For the past nine months, the New York Times has been on a crusade to criticize and undermine the yeshiva community. Story after story contained falsehoods, inaccuracies and half-truths and lacked basic context. Even groups such as the JCRC and Anti-Defamation league called out the Times for their obsession with yeshivas and yeshiva parents. But the Times persisted, hiding behind an underserved presumption of objectivity and legal protections that make it nearly impossible to make a newspaper pay for its journalistic sins.
Those days will soon be over for the paper of record. An email that Times reporter Brian Rosenthal sent to the State Education Department makes it clear that he knew that the “facts” he reported about yeshivas were false.
On December 29, the Times published a front page story “How Hasidic Schools Reaped a Windfall of Special Education Funding” written by Rosenthal. The article made incendiary claims about the percentage of students in Brooklyn yeshivas receiving special education services. Despite yeshiva after yeshiva notifying the Times before the article was published that its figures were off, the Times reported them as fact.
One yeshiva, which was singled out in the article as having 59% of its students receiving services, went so far as to hire a lawyer to let the Times know it was about to print falsehoods about them because the fact was that less than 20% of students receives such services. A New York Times lawyer wrote back to defend its story, saying that “there is no explanation for why the City and State – which could provide independent and authoritative data – were wrong and should be disbelieved.”
The problem for the Times is that there WAS an explanation for why the data it was relying on should be disbelieved. In fact, it was Brian Rosenthal himself who provided that explanation.
PEARLS has obtained an email that Rosenthal sent to the State Education Department about problems with the data about the number of yeshiva students receiving special education services that it had sent him.
Rosenthal wrote that for several schools the State data claimed that “the number of students that they have classified as special ed is higher than their overall enrollment.”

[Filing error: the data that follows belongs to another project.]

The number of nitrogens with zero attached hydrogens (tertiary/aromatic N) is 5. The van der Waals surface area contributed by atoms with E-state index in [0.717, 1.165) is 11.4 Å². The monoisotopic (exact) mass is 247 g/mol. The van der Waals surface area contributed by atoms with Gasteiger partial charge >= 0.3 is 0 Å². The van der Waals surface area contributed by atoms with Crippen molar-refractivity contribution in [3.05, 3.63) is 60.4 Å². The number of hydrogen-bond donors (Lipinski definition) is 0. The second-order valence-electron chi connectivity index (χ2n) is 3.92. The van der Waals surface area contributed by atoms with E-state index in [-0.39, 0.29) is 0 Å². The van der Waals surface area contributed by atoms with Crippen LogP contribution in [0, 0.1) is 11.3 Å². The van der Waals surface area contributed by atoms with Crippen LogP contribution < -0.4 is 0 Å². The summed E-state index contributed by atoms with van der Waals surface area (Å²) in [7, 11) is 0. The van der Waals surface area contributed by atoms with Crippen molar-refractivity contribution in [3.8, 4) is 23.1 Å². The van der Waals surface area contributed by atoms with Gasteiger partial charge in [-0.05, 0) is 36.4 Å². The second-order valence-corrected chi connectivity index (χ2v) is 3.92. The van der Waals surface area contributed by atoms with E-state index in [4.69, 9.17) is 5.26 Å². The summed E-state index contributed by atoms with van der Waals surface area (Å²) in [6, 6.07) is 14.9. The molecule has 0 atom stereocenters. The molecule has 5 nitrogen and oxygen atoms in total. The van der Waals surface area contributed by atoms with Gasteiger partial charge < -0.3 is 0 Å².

That’s right, to support its claim that yeshivas have a high percentage of students receiving services the Times relied on data that it knew had to be false because the number of students it claimed were receiving special services was greater than the number of students enrolled in the school!
That didn’t stop Rosenthal or the Times from printing its erroneous claims about yeshivas. Their journalistic integrity was as corrupted as the data they relied on.
Rabbi Moshe Dovid Niederman, a member of PEARLS executive board, told YWN that “this proves what we and the Orthodox community have been saying all along. The Times wasn’t objectively reporting facts about yeshivas but was pushing its anti-yeshiva narrative. Now that they have been exposed, they should do the only decent thing they can do: issue a public apology to yeshivas and the yeshiva community.”
Attorney Avi Schick told YWN that “the Times likes to put others under the spotlight but now its own conduct will be under scrutiny. It is normally very difficult to establish that a journalist acted with actual malice. But the revelation of this email demonstrates that Rosenthal knew the data he was relying on wasn’t accurate. That is the kind of thing that can give a lawsuit legs and allow it it get to the discovery phase where the Times would have to disclose its own internal communications.”
Education experts consulted by YWN explained that the State data likely contained cumulative rather than annual figures for schools. In other words, it included students who had received services in prior years but who had already graduated or had left the school.
The New York Times likes to conduct investigations. We suggest they undertake a thorough and transparent investigation of their coverage of the Orthodox community in New York.
YWN Editorial Board
(YWN World Headquarters – NYC)